Apple Butter Makin’
by Dale Grubaugh
There’s a great big pan of cat-head biscuits a’bakin’ off in the oven…. Made from scratch of course.
Settin’ before me is a butter dish with a fresh stick of real butter and a jar of homemade apple butter. All three of us are a’waitin’ fer those biscuits to get done.
I’m a’thinkin’ this here jar of applebutter is pretty near the end of the last years makin’s.
So, I guess, it’s time to start hunting up the kettle, clean the peeler and set things ready to make this year’s batch.
Applebutter makin’ in the Ozarks is a right smart tradition.
Apples are usually pretty plentiful here in the fall, especially Johnathan apples which are the best kind to use fer makin’ butter.
Mt. Vernon, Missouri, has a whole festival dedicated to apple butter: Apple Butter Makin’ Days. There is booth after booth of all kinds of crafts but the star of the show is the homemade apple butter.
Folks come from ever’where and pack off cases of the stuff.
Trinity Chapel — the church I grew up in — had their own annual apple butter makin’ day.
The folks would arrive early in the mornin’ (usually on a Saturday).
The men would get the fires a’goin’ and set the copper kettles. The ladies would be workin’ in the basement of the church. Some would be a washin’ and peelin’ the apples, others were cuttin’ and corin’, and others were settin’ the apples on to cook so they could be mashed.
After the mashing, the apples were transfered to the copper kettles along with the sugar and cinnamon. The men would commence to stirrin’ the applesauce with wooden paddles until it cooked down to butter. Then everbody worked on jarrin’ the apple butter.
It was a full day of hard work but you know what? It was fun too.
There was always stories and games and laughter. Lots of good food along with the fresh apple butter. Folks visitin’ and just naturally havin’ a good time for a worthy cause. The apple butter was sold to raise money for missions or some project the church was workin’ on (or to have money to help folks who were in need).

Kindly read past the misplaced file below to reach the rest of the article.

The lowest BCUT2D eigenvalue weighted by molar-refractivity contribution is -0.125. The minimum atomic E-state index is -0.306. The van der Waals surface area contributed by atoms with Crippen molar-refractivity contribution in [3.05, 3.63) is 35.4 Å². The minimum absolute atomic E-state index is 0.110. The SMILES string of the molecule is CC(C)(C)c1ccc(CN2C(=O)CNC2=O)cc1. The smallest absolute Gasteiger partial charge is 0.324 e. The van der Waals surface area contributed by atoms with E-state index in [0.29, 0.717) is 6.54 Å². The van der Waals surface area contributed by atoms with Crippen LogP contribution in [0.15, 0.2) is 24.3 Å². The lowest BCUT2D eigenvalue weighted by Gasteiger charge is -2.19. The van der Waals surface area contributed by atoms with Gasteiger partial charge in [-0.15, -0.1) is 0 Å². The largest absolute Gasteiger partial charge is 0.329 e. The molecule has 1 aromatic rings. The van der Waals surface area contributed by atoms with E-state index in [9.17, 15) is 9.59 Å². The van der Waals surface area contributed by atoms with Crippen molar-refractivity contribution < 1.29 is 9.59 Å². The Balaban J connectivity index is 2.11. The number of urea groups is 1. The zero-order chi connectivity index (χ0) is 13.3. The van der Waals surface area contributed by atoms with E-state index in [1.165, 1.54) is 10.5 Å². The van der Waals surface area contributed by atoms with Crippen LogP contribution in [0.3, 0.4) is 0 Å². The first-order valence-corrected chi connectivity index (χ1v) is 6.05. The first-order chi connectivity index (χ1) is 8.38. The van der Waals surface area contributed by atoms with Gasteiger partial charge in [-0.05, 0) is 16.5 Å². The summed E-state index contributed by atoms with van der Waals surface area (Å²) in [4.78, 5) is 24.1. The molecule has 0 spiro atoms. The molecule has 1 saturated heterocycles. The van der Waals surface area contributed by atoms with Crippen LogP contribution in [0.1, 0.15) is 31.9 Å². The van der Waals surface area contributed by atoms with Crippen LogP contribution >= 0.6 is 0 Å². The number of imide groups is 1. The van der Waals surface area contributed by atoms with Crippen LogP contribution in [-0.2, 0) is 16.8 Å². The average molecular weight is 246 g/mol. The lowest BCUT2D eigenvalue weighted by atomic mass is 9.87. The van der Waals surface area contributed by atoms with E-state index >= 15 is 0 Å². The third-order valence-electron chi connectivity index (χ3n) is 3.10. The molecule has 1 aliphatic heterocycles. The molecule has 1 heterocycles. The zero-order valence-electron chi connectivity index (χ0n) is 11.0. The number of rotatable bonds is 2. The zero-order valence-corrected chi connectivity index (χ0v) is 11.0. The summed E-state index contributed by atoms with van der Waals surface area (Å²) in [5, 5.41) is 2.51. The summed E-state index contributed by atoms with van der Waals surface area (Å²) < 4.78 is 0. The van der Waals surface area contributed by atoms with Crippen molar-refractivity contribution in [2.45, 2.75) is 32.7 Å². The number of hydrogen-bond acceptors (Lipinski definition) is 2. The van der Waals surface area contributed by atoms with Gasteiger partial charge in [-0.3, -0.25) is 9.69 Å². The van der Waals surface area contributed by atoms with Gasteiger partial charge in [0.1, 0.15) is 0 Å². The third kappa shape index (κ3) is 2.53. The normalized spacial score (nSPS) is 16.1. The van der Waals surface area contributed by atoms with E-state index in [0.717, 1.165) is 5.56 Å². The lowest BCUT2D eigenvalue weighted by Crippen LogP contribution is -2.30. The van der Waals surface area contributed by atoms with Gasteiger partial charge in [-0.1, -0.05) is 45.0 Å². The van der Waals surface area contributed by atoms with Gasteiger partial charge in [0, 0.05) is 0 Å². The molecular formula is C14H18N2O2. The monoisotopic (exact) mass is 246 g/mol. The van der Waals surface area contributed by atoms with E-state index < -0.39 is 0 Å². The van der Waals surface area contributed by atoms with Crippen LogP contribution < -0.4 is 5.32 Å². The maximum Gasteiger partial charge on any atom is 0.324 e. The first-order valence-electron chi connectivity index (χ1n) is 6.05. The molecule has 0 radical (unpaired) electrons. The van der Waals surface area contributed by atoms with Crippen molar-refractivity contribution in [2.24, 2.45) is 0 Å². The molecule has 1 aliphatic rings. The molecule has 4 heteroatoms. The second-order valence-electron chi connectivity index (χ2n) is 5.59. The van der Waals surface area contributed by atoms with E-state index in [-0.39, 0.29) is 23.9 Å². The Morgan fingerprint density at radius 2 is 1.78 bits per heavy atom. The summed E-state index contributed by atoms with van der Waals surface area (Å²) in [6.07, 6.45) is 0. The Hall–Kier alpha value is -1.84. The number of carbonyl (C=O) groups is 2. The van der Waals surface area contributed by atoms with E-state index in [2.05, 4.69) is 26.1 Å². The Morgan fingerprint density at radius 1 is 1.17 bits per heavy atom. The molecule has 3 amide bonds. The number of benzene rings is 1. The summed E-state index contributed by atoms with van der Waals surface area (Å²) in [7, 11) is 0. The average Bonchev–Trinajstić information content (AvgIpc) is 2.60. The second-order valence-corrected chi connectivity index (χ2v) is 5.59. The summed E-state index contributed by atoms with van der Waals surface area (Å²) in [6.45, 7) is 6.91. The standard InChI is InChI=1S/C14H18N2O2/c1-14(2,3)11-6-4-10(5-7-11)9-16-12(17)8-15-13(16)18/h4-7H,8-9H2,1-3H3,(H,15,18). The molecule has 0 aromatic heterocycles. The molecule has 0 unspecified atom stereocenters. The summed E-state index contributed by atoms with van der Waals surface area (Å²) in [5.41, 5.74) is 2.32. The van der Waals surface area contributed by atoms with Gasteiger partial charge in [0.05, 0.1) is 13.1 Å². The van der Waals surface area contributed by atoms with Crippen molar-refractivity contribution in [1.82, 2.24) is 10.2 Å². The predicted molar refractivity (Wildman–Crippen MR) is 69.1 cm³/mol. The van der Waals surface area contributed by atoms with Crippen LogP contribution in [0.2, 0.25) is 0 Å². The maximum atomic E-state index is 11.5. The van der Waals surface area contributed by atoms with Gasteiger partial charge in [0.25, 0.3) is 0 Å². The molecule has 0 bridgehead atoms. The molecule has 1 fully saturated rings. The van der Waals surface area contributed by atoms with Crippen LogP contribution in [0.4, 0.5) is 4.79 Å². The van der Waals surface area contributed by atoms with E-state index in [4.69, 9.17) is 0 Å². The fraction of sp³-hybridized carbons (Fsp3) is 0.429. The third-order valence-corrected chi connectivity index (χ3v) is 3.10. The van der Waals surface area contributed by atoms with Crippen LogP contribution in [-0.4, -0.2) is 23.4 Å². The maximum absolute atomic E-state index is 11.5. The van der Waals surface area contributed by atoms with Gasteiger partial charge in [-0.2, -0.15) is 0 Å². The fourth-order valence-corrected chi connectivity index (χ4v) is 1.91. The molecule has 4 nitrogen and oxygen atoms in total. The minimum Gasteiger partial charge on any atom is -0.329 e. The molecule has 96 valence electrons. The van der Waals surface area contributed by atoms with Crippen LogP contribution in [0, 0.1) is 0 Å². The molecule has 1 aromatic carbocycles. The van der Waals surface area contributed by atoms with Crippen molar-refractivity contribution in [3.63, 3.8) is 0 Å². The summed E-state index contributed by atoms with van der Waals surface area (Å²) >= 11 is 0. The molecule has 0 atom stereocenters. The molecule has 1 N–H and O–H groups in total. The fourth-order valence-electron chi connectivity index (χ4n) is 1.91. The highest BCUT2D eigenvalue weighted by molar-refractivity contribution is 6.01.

When I was a youngin’ at home, makin’ apple butter was as much a part of getting ready fer winter as hog butcherin’ or cannin’ green beans and tomatoes.We always made our own.
But instead of cookin’ it down in a kettle over an open fire, we would put it in the oven. The apple butter still had to be stirred but not nearly as often. You had to be mighty careful though. A feller could get burned real easy a’stirrin’ a roaster full of butter on the oven rack.
A lot of folks these days have stopped makin’ apple butter at home.
Most think it’s too hard a job.
Shucks, there ain’t nothin’ hard about making apple butter.
You peel and core the apples, cook ’em, mash ’em, and cook ’em some more.
It does take a good bit of time though and I think that’s what gets folks the most.
Speakin’ of time, I think it is about time to check on those biscuits.
The smell of ’em is near drivin’ me crazy. Here, pull yerself up a chair and have a biscuit. Slather it up good with some real butter and lay on the apple butter.
Now that right there is some mighty fine eatin’!
’Till next time,
Originally published October 17, 2010
About the columnist:
Dale Grubaugh, writing as “Elias Tucker from The Holler” is a valued contributor to State of the Ozarks. He is a man who loves his Ozark culture deeply.
As a Southern Baptist preacher and pastor, Dale has dedicated his life to the people of these hills.
Also, he has worked hard in many facets of the Branson show industry. And he has lived the Ozarks, fishing, hunting, appreciating the wilds that are so close — but so closely forgotten.
— Joshua Heston, editor